But how many deaths can a mind experience without falling apart? During our hasty training at Comrade Ioffe’s Institute in Petrograd, the majority of my class quit before they completed their training. It is telling that they would prefer to go back to the frontlines to fight the Whites rather than lose their sanity.

Of those of us who didn’t abandon their studies, the majority succumbed to chronosthesic delirium. I remember some of them being dragged away from the machine, forever lost into a state of vegetative idiocy. I also remember a friend, a young Ukranian engineer, forever possessed by constant hysterical attacks and atemporal ravings.

Not many of us were spared. And then we were taken to the front and employed to predict Admiral Kolchak’s battle plans and actions. We helped to turn the tide at the direst hour in Kazan and saved uncountable lives. But at what cost?

Somehow I survived it all with only some shrapnel in my left leg and a few horrible images locked in my mind, but my fellow Futurographers were not so lucky. I was among the few to remain in active service, assigned to Kronstadt. How was I different from my comrades? Was it my fondness for chess and calculating possible scenarios? Or was my mind singularly shaped to cope with death?

If anything spared my mind from decay, it was my blind love for the revolution, my desperate hope that there was a purpose to all this suffering. A justification, a final utopia waiting for us at the end of the road. Predictive Materialism is a scientific discipline, but it does require a sort of faith: an unbreakable certainty that there will be a better tomorrow that justifies the tribulations we’re faced with now.

March, 1921. Elapsed travel time: 7 minutes.

In the darkness of the night, I stop, panting, and check the chronograph before resuming our desperate flight from the Bolsheviks through the frozen plain that separates us from Finland. By my side, several sailors advance, armed with their rifles, bags, blankets, and whatever little else they’ve been able to hastily salvage from the city. Cold and fatigue gnaw at both our skin and the muscles beneath it. When I turn, I see her, a woman laden with heavy filming equipment. In fact, with the same camera that started it all.

She trudges ahead, but there’s a stubborn grace to her. Perhaps it’s because of her distinguished bearing and features, or her auburn hair, messy and wild. When one of her film cases falls to the ground and rolls away, she stops.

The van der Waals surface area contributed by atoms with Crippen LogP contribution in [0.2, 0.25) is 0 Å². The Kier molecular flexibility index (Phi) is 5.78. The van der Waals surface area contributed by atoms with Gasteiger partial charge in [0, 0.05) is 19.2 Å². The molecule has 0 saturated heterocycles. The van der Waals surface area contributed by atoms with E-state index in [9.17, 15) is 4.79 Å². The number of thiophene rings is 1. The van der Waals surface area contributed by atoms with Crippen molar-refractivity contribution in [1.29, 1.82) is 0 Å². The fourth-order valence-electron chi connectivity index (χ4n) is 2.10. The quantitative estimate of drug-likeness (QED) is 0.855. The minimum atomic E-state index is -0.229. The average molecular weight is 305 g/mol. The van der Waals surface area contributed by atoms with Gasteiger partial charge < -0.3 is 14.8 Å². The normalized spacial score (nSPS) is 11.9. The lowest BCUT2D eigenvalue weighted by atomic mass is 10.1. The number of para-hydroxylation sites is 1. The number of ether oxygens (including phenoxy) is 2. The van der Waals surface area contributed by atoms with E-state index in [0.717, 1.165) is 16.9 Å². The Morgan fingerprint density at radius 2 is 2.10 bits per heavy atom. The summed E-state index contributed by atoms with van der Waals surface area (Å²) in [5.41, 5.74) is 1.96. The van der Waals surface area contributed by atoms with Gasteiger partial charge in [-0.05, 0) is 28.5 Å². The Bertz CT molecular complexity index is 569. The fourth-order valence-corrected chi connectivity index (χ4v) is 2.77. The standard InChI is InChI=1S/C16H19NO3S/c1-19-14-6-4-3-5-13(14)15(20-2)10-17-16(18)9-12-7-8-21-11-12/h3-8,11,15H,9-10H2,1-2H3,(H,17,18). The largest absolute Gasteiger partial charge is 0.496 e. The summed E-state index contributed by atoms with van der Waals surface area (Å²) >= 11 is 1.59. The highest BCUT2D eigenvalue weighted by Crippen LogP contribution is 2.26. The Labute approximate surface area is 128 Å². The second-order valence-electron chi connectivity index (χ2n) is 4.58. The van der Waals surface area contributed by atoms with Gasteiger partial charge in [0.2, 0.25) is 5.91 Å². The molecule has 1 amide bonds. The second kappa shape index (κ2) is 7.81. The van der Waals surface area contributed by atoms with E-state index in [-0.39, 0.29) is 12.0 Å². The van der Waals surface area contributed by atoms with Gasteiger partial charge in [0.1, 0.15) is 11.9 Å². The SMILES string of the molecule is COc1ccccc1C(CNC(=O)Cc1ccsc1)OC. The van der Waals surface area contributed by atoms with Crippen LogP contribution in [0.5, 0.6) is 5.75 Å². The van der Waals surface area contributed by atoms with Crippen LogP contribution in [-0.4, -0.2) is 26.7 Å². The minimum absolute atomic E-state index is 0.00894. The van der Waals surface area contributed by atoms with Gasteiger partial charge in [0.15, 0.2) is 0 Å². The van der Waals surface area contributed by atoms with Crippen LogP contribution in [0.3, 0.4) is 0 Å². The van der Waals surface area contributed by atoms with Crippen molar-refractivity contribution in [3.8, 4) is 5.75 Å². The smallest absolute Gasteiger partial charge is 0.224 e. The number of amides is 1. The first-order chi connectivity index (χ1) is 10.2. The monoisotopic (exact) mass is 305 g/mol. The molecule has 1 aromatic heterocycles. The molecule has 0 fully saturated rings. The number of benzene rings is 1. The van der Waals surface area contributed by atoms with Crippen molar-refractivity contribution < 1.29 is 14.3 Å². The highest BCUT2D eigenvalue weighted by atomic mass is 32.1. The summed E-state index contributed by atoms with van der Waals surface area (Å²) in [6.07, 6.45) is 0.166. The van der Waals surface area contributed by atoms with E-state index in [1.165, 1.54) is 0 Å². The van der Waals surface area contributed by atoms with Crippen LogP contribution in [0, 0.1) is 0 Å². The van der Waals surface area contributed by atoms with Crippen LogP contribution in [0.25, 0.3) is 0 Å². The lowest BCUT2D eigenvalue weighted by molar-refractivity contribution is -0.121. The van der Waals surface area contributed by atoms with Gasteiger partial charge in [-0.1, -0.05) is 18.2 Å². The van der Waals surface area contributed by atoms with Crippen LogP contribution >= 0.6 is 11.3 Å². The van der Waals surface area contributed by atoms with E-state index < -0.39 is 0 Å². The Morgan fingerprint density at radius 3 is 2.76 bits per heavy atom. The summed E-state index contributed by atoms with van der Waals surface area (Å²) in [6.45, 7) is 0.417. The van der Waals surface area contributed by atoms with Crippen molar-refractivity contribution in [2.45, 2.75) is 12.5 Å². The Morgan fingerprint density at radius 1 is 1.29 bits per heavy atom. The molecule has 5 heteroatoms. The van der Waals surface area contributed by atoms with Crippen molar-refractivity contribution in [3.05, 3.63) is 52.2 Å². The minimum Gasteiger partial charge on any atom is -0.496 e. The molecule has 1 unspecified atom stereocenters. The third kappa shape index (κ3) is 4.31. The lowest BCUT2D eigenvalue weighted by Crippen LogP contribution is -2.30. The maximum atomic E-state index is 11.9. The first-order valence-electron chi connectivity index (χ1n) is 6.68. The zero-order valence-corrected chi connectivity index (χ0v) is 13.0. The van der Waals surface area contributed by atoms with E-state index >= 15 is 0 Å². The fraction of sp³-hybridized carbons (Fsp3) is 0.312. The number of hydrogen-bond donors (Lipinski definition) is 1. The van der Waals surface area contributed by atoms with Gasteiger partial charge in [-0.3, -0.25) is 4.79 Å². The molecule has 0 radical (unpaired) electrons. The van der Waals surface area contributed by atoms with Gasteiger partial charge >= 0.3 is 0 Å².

After considering, I drop my rifle and run to her aid. I help her pick it up and then, a lone bullet hits me in the leg. I bite back a curse. The pursuing soldiers are almost upon us.

“Take your camera and run, Ksana!”

“Anatoly!” she responds, gripping her camera tightly but hesitating over me.

“Go, please! You need to show them everything!”

She mouths something I can’t hear, an apology perhaps, or a goodbye—still, she doesn’t waver, and bolts away.

The bullet must have cut through an artery, for I’m bleeding out quickly. We were fleeing, but where to? It doesn’t really matter. This Anatoly cares for her enough to try to escape with her from the fighting in Kronstadt.

I step back into the Becomingness, tracing other currents running in parallel. There aren’t many. I seem to perish far more often than not in the rebellion. But if I escape, it seems to be with her. How come she suddenly means so much to me?

I still remember when she arrived on the island. Many scoffed at her, an idealistic member of the intelligentsia among the rough sailors, but I saw more than that. Behind her two shining blue irises, I saw the revolution in flesh and bone: a new world in which our comrades, proletarian women, have opportunities beyond the labour of the fields, the work at the factories, or the raising of a family.

When she tried showing us her reels from Petrograd, nobody took her seriously at first. The city is not even a day away; certainly we knew what was happening there. But then we saw it all.

We saw workers of all kinds, from the steel factories to the tobacco plants, protesting in the streets. We saw the army dispersing them with gunfire. We saw soldiers forcing those same workers to remain in their posts at gunpoint. Her reels were an eye-opening mirror, one that showed a Petrograd very much like the one we had liberated from the Tsar.

The old Tsar might be dead, but still the people starved and died by the hand of the army. It didn’t matter that the Bolsheviks were wielding the weapons, the workers were the ones wounded. “A few moving pictures aren’t the truth,” the Bolshevik Commissar on the island said, but it was too late. Those moving pictures had lit a fuse, and the whole naval base was aflame. In just a matter of hours, the sailors, until then some of the staunchest watchdogs of Communism, were loudly denouncing its abuses.

I spent hours debating with Ksana Vasilievna. She argued the need for immediate change, while I defended the necessity of a long term view. I spoke in favour of predictive materialism and of Futurography to show us the way and on strong leadership to bring forth that vision. She countered saying that no future could be conquered without gaining a foothold in the hearts and minds of today’s women and men.

And yet, what I remember most is her smile and the contagious wonder in her words as if she were a storyteller sharing a captivating fairytale instead of outlining the principles of a new world. Was it then that I began to care for her? Possibly. But when did I start to care for her more than I’ve ever cared for the revolution?